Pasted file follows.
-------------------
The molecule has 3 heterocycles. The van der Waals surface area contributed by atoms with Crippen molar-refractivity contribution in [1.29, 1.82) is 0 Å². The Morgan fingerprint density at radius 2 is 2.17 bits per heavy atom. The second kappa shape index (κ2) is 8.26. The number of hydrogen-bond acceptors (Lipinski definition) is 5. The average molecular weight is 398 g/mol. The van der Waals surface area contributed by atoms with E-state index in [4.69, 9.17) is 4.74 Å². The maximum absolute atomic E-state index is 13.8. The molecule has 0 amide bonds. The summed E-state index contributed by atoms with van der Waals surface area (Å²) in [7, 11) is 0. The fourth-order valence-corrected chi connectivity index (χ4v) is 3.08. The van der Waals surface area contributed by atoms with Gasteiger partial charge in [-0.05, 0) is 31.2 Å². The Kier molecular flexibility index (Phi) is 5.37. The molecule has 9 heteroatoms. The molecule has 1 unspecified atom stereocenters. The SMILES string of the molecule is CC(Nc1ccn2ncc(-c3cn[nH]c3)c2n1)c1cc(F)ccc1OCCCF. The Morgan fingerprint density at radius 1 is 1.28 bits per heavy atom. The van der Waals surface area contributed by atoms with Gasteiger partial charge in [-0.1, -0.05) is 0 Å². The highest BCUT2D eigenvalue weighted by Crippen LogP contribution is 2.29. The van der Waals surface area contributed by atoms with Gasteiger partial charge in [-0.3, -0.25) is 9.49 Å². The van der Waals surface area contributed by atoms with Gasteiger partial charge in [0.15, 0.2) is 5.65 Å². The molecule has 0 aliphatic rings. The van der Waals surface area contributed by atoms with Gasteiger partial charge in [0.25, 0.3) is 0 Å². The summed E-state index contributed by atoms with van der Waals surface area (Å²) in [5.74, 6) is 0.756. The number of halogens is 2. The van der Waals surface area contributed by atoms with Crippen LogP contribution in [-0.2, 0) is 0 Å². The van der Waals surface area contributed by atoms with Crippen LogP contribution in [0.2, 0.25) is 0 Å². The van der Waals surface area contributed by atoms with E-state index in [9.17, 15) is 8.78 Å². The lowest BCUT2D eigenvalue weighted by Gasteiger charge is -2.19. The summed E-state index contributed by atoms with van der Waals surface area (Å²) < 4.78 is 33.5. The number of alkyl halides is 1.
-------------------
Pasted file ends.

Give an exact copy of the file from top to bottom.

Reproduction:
The molecule has 3 heterocycles. The van der Waals surface area contributed by atoms with Crippen molar-refractivity contribution in [1.29, 1.82) is 0 Å². The Morgan fingerprint density at radius 2 is 2.17 bits per heavy atom. The second kappa shape index (κ2) is 8.26. The number of hydrogen-bond acceptors (Lipinski definition) is 5. The average molecular weight is 398 g/mol. The van der Waals surface area contributed by atoms with E-state index in [4.69, 9.17) is 4.74 Å². The maximum absolute atomic E-state index is 13.8. The molecule has 0 amide bonds. The summed E-state index contributed by atoms with van der Waals surface area (Å²) in [7, 11) is 0. The fourth-order valence-corrected chi connectivity index (χ4v) is 3.08. The van der Waals surface area contributed by atoms with Gasteiger partial charge in [-0.05, 0) is 31.2 Å². The Kier molecular flexibility index (Phi) is 5.37. The molecule has 9 heteroatoms. The molecule has 1 unspecified atom stereocenters. The SMILES string of the molecule is CC(Nc1ccn2ncc(-c3cn[nH]c3)c2n1)c1cc(F)ccc1OCCCF. The Morgan fingerprint density at radius 1 is 1.28 bits per heavy atom. The van der Waals surface area contributed by atoms with Gasteiger partial charge in [-0.1, -0.05) is 0 Å². The highest BCUT2D eigenvalue weighted by Crippen LogP contribution is 2.29. The van der Waals surface area contributed by atoms with Gasteiger partial charge in [-0.3, -0.25) is 9.49 Å². The van der Waals surface area contributed by atoms with Gasteiger partial charge in [0.15, 0.2) is 5.65 Å². The molecule has 0 aliphatic rings. The van der Waals surface area contributed by atoms with Gasteiger partial charge in [0.25, 0.3) is 0 Å². The summed E-state index contributed by atoms with van der Waals surface area (Å²) in [5.74, 6) is 0.756. The number of halogens is 2. The van der Waals surface area contributed by atoms with Crippen LogP contribution in [-0.2, 0) is 0 Å². The van der Waals surface area contributed by atoms with Crippen LogP contribution in [0.2, 0.25) is 0 Å². The van der Waals surface area contributed by atoms with E-state index in [9.17, 15) is 8.78 Å². The lowest BCUT2D eigenvalue weighted by Gasteiger charge is -2.19. The summed E-state index contributed by atoms with van der Waals surface area (Å²) < 4.78 is 33.5. The number of alkyl halides is 1.